When Freda Lingstrom joined the BBC in 1940 as a staff pool journalist and script writer working for the ‘Home and Empire Talks’ department of BBC radio, she met Maria Bird, a writer, narrator and musician also working for BBC radio.
Maria, born in South Africa in 1891, had been educated in a Scottish Convent, when her mother decided an English education would be the best for her children. Following school Bird studied the Dalcroze Eurhythmics method of music and dance under Emile Jaques-Dalcroze in Dessau, Germany, during which time she became an accomplished young musical composer and pianist.
Lingstrom was born in Chelsea in 1893 and attended the Central School of Arts and Crafts which she left as a graduate and published author of her first book.
Just after the Second World War she joined the editorial team of the children’s magazine ‘Junior’, whose writers included George Orwell and Maria Bird.
Both Freda and Maria had been engaged to young soldiers in the First World War, both of whom were killed in action and this may well have cemented the companionship they decided to share at Chartwell Cottage just outside Westerham in the late 1940s.
The couple set up the production company ‘Westerham Arts’ following Freda’s appointment in 1947 as Assistant Head of BBC Schools Broadcasting, a role that quickly led to her creation of the lunchtime radio slot ‘Listen with Mother’.
With the post-war development of television, she was approached by Mary Adams, Head of Television Talks, and asked if she could create an experimental television strand aimed at pre-school children, to be named ‘For the Very Young’. By 1950 Westerham Arts had been commissioned to produce their first puppet show ‘Andy Pandy’ with Lingstrom and Bird writing the scripts and Bird writing and playing the music. The songs, including the famous ‘Time to go Home’ were sung by Janet Ferber.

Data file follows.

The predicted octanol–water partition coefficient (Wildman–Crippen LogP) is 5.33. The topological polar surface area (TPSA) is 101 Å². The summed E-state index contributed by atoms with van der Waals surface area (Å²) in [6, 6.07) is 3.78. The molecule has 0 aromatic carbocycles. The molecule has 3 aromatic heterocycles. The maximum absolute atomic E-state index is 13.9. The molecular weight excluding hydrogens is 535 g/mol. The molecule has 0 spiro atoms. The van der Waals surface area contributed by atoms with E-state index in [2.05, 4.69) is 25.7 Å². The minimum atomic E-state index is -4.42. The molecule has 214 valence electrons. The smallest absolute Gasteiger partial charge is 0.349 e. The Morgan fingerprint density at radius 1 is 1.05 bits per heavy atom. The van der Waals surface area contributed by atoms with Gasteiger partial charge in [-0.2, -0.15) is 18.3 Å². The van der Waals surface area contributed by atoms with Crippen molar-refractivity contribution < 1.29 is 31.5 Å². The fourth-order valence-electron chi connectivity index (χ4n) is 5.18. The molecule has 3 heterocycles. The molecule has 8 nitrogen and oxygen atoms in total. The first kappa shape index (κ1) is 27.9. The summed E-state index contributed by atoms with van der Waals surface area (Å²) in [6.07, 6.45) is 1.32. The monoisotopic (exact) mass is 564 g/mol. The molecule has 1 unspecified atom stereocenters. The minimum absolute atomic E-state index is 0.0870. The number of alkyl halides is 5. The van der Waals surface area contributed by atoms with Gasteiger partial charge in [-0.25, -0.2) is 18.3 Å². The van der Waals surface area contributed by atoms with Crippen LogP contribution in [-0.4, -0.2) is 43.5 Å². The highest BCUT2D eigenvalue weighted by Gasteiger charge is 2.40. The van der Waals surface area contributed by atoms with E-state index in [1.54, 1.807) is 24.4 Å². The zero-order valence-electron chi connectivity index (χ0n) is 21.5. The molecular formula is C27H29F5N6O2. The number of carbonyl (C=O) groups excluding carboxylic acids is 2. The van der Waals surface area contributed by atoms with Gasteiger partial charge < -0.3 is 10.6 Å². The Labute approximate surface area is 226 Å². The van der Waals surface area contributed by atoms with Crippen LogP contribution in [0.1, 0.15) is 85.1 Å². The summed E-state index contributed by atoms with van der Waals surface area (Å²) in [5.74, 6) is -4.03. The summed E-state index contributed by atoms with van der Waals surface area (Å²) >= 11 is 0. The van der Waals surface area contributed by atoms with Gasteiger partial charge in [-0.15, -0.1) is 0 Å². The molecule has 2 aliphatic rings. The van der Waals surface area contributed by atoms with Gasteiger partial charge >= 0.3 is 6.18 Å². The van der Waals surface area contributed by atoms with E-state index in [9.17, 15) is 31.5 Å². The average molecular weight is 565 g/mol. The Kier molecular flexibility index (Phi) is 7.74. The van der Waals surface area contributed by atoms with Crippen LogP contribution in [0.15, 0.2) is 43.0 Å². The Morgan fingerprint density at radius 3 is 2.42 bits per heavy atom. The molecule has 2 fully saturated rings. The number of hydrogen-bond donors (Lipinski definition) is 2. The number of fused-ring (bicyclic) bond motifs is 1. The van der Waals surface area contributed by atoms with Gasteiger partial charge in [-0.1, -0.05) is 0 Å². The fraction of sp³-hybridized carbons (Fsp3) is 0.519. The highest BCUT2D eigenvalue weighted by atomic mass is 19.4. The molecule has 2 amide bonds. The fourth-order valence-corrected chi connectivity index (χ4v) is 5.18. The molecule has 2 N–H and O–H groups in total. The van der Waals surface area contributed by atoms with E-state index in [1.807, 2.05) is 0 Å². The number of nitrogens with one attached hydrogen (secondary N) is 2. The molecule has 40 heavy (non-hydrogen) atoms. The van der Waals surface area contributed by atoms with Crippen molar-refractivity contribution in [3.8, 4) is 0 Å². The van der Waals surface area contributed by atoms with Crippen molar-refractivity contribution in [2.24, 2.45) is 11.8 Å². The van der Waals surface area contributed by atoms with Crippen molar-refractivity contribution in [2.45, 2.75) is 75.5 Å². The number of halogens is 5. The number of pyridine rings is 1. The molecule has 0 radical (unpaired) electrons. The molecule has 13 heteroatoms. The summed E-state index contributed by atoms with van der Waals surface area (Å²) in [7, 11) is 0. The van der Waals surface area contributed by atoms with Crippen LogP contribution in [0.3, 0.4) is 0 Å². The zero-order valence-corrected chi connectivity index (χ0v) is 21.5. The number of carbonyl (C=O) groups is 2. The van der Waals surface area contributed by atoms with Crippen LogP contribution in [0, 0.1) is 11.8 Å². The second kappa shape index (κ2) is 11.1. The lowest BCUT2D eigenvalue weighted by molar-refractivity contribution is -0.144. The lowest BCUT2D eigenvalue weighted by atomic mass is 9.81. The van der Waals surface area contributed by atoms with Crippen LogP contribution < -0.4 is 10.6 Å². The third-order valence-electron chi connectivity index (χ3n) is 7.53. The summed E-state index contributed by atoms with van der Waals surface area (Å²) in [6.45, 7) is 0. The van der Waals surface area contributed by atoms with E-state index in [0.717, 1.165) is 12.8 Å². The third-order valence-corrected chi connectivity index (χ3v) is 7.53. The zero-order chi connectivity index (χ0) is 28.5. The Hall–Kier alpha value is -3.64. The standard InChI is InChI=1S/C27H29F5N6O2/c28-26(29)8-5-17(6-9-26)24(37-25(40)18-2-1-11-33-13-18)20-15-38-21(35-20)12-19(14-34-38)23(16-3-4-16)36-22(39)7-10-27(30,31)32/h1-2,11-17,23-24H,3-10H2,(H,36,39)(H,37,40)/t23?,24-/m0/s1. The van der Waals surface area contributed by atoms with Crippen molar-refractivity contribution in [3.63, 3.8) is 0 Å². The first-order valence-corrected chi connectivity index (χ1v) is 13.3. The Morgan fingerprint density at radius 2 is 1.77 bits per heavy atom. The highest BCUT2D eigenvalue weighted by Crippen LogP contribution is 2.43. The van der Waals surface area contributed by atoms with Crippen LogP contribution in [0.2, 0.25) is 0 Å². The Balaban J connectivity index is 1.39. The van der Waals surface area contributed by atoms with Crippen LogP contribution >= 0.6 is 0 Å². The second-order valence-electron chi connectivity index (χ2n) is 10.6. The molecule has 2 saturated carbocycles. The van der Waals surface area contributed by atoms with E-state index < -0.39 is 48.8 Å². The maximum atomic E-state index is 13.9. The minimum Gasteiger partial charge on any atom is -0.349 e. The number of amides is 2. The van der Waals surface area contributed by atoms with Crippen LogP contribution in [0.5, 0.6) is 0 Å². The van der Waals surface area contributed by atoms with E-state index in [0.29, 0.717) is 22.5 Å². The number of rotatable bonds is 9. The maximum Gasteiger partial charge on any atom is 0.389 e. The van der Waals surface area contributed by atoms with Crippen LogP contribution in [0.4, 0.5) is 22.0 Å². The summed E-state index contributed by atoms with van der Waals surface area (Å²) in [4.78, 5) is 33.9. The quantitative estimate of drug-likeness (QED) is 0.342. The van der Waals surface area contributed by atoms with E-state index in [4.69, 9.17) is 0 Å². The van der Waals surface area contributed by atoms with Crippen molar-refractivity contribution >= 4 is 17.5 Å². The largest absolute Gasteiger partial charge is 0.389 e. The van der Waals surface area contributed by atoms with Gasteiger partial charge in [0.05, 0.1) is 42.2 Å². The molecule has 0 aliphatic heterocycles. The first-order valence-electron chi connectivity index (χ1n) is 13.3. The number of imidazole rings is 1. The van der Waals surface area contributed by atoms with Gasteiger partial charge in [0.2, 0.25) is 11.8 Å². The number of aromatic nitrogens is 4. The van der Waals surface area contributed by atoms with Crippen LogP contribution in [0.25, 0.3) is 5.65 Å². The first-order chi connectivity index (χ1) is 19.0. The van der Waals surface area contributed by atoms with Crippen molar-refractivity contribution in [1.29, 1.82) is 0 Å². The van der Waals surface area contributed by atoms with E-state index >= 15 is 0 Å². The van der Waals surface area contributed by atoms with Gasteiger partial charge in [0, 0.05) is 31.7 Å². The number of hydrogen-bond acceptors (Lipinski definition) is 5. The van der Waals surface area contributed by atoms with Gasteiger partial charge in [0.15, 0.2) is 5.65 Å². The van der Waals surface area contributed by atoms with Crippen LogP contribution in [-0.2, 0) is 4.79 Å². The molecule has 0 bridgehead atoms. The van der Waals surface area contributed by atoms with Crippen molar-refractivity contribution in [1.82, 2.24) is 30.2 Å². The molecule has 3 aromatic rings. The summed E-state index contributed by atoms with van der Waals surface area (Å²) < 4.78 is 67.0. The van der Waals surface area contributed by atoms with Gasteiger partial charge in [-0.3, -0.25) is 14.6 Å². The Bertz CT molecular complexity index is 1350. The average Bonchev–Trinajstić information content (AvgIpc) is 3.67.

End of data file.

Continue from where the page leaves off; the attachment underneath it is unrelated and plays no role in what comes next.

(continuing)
A chance meeting on the train up to London introduced Lingstrom to Audrey Atterbury who found the project very exciting. By the journey’s end Lingstrom had persuaded Audrey to join their team and be trained under string-puppeteer John Wright of the Little Angel Theatre Company. In the summer of 1950 production began with Andy Pandy soon being joined by Teddy and Louby Lou. At that point Molly Gibson joined Audrey to be the second puppeteer.
Maria Bird was the narrator for many of the episodes, as well as the piano player.
In 1951 Freda Lingstrom was appointed Director of Children’s Television, and in 1952, the pre-school children’s tv slot was rebranded as ‘Watch with Mother’. That year Westerham Arts developed ‘The Flower Pot Men’, to be followed in 1953 by a break-away from string puppeteering, with the production of glove-puppet animation in ‘Rag Tag and Bobtail’.
In 1955 the final two weekdays were filled with ‘Picture-Book’ on a Monday and ‘The Woodentops’ to complete the week on a Friday.
This seemed a good formula but the launch of ITV in 1955 was to ring the death-knell, offering programmes for young children that were not so ‘safe and cosy’. BBC ratings plummeted over the following year and by the close of 1956 Lingstrom was replaced as Head of Children’s Television by Owen Reed.
This was not the end for Westerham Arts, however, as they were commissioned in 1967 to produce another string-puppet series for ‘Watch with Mother’ titled ‘Bizzy Lizzy’. Lizzy had originally been a character in Monday episodes of ‘Picture Book’ before getting her own thirteen part series narrated by Maria Bird, then aged 76, and co-produced by Bird and Lingstrom. The final fling followed the launch of colour television in the late 1960s with thirteen colour episodes of Andy Pandy in 1970 recorded at Abbey Rd Studios…
Maria Bird died in 1979 at Westerham, aged 88 years
Freda Lingstrom died in 1989 at Westerham, aged 96 years